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Designed in the Art Deco Style, Madonna della Strada Chapel opened in 1938 on the Campus of Loyola University in Chicago as the University's main chapel. The Chapel was designated a city landmark in 2004 by the Chicago commission for its unique, and striking architecture, and ornamentation. Fundraising for the chapel began in 1924 and stalled in the early years of the Great Depression, but Father James Mertz and university leaders never gave up and construction began fourteen years later. The chapel held services despite the interior remaining unfinished for several years. That interior was renovated in 1985, and again from 2006 to 2007. The chapel added four large bells in 2014 that chime throughout the year and mark various occasions.


  • Madonna Della Strada Chapel at Loyola University Chicago.
  • Shoreline image of Madonna Della Strada Chapel at Loyola University Chicago.
  • Eastward facing (towards Lake Michigan) side of Loyola University's Madonna Della Strada Chapel.
  • Inside View of Loyola University's Madonna Della Strada Chapel

Built during the Great Depression (in 1938), the Madonna della Strada Chapel can be found on the Loyola University Campus along the Lake Michigan shoreline. The striking architectural design is an example of "Modern Classical" architecture comprised of features tied to Art Deco and Expressionism. One will notice the chapel's brazen classical-forms, abstracted geometric ornamentation, use of glass block, low-relief sculptures, decorative frieze, and a soaring bell tower.

The tradition of building lavish, elaborate Catholic churches goes back several centuries. As such, when Loyola felt the need to construct its own church, it required a substantial amount of money. Fundraising efforts for Madonna della Strada Chapel, spearheaded by the University, began slowly in 1924 but stalled during the Great Depression. However, the university remained committed to obtaining funds. Finally, construction on the chapel started in 1938 and completion of the exterior occurred one year later in 1939. As a result, the chapel held services despite the interior remaining unfinished for several years. 

Madonna della Strada Chapel exemplifies the "Modem Classical" style, which is related closely to the Art Deco style that proved to be a favorite architectural design during the 1920s and 1930s, especially in Chicago.  Art Deco derives its name from the 1925 Paris Worlds Fair -- the Exposition des Art Decoratifs -- that emphasized highly decorative modem architectural and decorative styles. Madonna della Strada Chapel possesses many characteristics tied to the Art Deco style, including both its overall form and use of abstracted Classical and geometric ornament. Included in the ornamentation are modeled images of religious symbols attributed to the four New Testament evangelicals: Matthew, Mark, Luke, and John.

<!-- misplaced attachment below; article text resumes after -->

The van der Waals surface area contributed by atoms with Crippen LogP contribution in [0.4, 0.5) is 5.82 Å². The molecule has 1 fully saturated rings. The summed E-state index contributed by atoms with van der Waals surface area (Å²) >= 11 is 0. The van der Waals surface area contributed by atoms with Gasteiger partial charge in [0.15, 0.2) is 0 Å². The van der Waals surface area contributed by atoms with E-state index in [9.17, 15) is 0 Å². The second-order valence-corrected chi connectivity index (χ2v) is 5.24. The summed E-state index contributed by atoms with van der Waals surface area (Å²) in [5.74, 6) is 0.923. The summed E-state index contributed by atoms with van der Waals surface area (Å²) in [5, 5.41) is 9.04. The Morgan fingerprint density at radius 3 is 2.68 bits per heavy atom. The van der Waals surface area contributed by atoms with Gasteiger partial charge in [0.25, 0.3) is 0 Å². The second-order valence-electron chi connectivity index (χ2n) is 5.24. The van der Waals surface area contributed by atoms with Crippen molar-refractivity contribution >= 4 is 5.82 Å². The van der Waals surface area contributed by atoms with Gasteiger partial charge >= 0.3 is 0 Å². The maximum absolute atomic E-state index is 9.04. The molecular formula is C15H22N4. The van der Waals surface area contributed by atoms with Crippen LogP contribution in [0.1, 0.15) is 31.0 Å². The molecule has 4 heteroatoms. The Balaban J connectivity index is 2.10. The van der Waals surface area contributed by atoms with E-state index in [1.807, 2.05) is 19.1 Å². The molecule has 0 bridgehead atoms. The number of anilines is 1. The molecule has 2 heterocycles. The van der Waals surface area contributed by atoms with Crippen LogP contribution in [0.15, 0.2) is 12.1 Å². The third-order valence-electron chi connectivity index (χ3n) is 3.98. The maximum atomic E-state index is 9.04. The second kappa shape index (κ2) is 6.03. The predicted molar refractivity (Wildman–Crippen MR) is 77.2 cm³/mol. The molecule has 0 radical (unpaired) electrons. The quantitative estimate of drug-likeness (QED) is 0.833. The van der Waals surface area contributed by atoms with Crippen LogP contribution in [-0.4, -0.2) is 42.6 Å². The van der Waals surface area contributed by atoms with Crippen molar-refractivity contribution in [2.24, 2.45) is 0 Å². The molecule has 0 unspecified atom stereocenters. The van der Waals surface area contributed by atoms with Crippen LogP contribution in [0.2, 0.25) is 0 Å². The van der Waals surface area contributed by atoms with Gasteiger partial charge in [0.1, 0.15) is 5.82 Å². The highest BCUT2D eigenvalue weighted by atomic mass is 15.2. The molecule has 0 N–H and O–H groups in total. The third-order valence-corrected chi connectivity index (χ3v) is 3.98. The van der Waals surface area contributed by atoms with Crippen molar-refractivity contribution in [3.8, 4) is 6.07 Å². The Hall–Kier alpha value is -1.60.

Madonna della Strada Chapel also exhibits features associated with European modernism known as Expressionism, which combined Utopian hopes of social reform through architecture, including the use of glass and metal. Its influence can be seen in the boldly shaped and detailed front facade of the Madonna della Strada, as well as the visually striking rose window, the limestone-and-glass block apse, and the prominently fashioned bell tower. 

Heinrich, Charles.  Song in Stone: The History of the Madonna della Strada Chapel. Loyola University, 2016. https://www.luc.edu/campusministry/mds_digital/index.html

Longenecker, Fr. Dwight.  "Why Build a Beautiful Church?"  National Catholic Register. August 3, 2016 http://www.ncregister.com/blog/longenecker/why-build-a-beautiful-church

Tatum, Terry. "Madonna della Strada Chapel." The Commission on Chicago Landmarks. archive.org. https://ia800702.us.archive.org/5/items/CityOfChicagoLandmarkDesignationReports/MadonnaDellaStradaChapel.pdf

Verkaaic, Oskar, ed. Religious Architecture: Anthropological Perspectives. Amsterdam: Amsterdam University Press, 2013.  Publication is distributed in the U.S. and Canada by the University of Chicago Press and can be found digitally at https://web2.mlp.cz/koweb/00/04/36/32/94/religious_architecture.pdf

Photo Sources
Madonna Della Strada Chapel at Loyola University Chicago: By Thshriver - Own work, CC BY-SA 3.0, https://commons.wikimedia.org/w/index.php?curid=30767438

Shoreline image of Madonna Della Strada : By Thshriver - Own work, CC BY-SA 3.0, https://commons.wikimedia.org/w/index.php?curid=30767438

Eastward facing (towards Lake Michigan) side of Loyola University's Madonna Della Strada Chapel: By hakkun, CC BY-SA 3.0, https://commons.wikimedia.org/w/index.php?curid=59238978

Inside View of Loyola University's Madonna Della Strada Chapel: By hakkun, CC BY-SA 3.0, https://commons.wikimedia.org/w/index.php?curid=59238959